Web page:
Parents in denial spreading HPV vaccine apathy – Abrahams
Noted gynaecologist Dr Michael Abrahams has asserted that many parents are shying away from ensuring that their young daughters are vaccinated against the Human Papillomavirus (HPV) because they are in denial that their off-spring may be sexually active.
Last year, the Government introduced a programme to provide the HPV vaccination to schoolgirls, but close to 60 per cent of the 20,647 pupils who were targeted in the Christmas term did not receive the vaccine, and between February and April this year, only around 400 were inoculated.
Educators say there was inadequate information about the programme although the health ministry says that it ran advertisements and sent out letters to parents through schools.
But according to Abrahams, there is the greater issue of an unwillingness to accept that underage girls are having sex, through which the virus may be transmitted.
“Even if some girls are not having sex by choice, they are coerced into it. Some of them are being abused even by members of their household, so they are exposed. That is a concern,” Abrahams said.
He was speaking with The Gleaner yesterday at the Dr Joseph St Elmo Hall Memorial Lecture Series on Cervical Cancer put on by the Jamaica Cancer Society at The Jamaica Pegasus hotel.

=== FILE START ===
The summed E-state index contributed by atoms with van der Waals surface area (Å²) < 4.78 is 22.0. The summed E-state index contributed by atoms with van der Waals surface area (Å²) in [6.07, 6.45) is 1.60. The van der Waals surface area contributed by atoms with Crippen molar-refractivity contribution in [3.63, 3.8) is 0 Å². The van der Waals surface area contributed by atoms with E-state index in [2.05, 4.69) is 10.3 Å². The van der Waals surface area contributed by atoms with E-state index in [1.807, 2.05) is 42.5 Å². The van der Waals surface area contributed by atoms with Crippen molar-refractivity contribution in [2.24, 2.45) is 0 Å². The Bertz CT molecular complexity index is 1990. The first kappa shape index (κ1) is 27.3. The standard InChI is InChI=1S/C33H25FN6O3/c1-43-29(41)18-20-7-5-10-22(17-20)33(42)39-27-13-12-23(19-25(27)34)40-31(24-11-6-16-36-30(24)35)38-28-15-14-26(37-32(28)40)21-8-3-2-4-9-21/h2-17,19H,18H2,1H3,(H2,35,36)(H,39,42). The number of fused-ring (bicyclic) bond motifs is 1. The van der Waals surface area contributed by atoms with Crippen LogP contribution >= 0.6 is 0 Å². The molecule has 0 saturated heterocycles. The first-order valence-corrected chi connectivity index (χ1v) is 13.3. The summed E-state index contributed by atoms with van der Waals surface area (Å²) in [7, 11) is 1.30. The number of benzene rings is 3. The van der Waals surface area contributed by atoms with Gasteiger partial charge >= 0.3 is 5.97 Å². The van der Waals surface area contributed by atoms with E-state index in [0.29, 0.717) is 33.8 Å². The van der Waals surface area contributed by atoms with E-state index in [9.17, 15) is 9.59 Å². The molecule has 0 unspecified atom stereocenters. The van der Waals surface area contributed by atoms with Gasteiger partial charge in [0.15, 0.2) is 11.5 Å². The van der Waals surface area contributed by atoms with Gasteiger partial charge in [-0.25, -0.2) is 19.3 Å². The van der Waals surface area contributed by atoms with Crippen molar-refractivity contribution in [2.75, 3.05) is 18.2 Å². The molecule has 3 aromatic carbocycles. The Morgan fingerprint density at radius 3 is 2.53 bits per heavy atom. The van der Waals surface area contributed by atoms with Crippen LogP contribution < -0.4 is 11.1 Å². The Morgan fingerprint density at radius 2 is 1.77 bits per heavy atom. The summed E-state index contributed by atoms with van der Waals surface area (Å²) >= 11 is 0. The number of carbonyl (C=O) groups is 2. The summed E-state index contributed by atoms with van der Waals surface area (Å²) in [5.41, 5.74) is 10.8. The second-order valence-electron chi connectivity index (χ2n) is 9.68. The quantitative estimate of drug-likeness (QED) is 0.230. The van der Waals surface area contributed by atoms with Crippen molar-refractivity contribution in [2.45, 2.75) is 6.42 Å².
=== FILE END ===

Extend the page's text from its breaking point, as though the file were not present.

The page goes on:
HPV is transmitted through sexual as well as intimate skin-to-skin contact.
The gynaecologist said that when the third cohort of HPV vaccines in schools is rolled out, it must be coupled with wide-scale public education.
“They have to couple it with public education or else it is not going to work. People need to understand what they are signing up for,” Abrahams stressed, citing what he called a proliferation of misinformation, especially on the Internet.
Some parents have also rejected vaccines for their children because of religious reasons.
“The science behind how vaccines work is very sound. People will tell you, for example, that vaccines cause autism, but the evidence to support that is scant. Some think you are injecting germs into people and killing them. You don’t inject healthy and living viruses and bacteria into people,” he said.
Melody Ennis, acting director for the Family Health Unit in the Ministry of Health, is encouraging parents to get their young daughters vaccinated against HPV without delay.
“We have about a 39 per cent uptake, and we need an 80 per cent uptake. These girls, 11-13 years old, stand the risk of developing cancer when they are 35-40 years old. We need to dispel as many myths as we can,” Ennis said.